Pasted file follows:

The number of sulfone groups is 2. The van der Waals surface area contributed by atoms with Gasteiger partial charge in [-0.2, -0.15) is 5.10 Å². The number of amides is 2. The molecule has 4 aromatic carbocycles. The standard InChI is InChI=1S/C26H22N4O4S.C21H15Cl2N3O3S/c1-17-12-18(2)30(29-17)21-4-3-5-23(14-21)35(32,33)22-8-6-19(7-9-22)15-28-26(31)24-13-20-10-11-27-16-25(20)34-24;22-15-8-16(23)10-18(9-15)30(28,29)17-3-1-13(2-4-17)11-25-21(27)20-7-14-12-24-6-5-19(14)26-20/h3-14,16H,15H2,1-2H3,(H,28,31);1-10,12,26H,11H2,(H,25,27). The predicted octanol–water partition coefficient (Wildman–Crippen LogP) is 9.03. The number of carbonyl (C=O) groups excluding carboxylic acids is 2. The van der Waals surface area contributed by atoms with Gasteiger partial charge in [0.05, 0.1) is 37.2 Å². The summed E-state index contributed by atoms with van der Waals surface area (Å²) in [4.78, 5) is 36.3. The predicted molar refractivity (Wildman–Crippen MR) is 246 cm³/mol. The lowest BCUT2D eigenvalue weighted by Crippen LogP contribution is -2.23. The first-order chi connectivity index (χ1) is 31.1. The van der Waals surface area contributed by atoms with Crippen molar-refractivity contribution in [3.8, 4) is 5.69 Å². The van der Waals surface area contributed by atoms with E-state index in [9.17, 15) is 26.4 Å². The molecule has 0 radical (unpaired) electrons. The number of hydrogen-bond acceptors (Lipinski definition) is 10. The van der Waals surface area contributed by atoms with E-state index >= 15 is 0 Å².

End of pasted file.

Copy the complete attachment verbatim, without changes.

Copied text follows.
The number of sulfone groups is 2. The van der Waals surface area contributed by atoms with Gasteiger partial charge in [-0.2, -0.15) is 5.10 Å². The number of amides is 2. The molecule has 4 aromatic carbocycles. The standard InChI is InChI=1S/C26H22N4O4S.C21H15Cl2N3O3S/c1-17-12-18(2)30(29-17)21-4-3-5-23(14-21)35(32,33)22-8-6-19(7-9-22)15-28-26(31)24-13-20-10-11-27-16-25(20)34-24;22-15-8-16(23)10-18(9-15)30(28,29)17-3-1-13(2-4-17)11-25-21(27)20-7-14-12-24-6-5-19(14)26-20/h3-14,16H,15H2,1-2H3,(H,28,31);1-10,12,26H,11H2,(H,25,27). The predicted octanol–water partition coefficient (Wildman–Crippen LogP) is 9.03. The number of carbonyl (C=O) groups excluding carboxylic acids is 2. The van der Waals surface area contributed by atoms with Gasteiger partial charge in [0.05, 0.1) is 37.2 Å². The summed E-state index contributed by atoms with van der Waals surface area (Å²) in [4.78, 5) is 36.3. The predicted molar refractivity (Wildman–Crippen MR) is 246 cm³/mol. The lowest BCUT2D eigenvalue weighted by Crippen LogP contribution is -2.23. The first-order chi connectivity index (χ1) is 31.1. The van der Waals surface area contributed by atoms with Crippen molar-refractivity contribution in [3.8, 4) is 5.69 Å². The van der Waals surface area contributed by atoms with E-state index in [9.17, 15) is 26.4 Å². The molecule has 0 radical (unpaired) electrons. The number of hydrogen-bond acceptors (Lipinski definition) is 10. The van der Waals surface area contributed by atoms with E-state index >= 15 is 0 Å².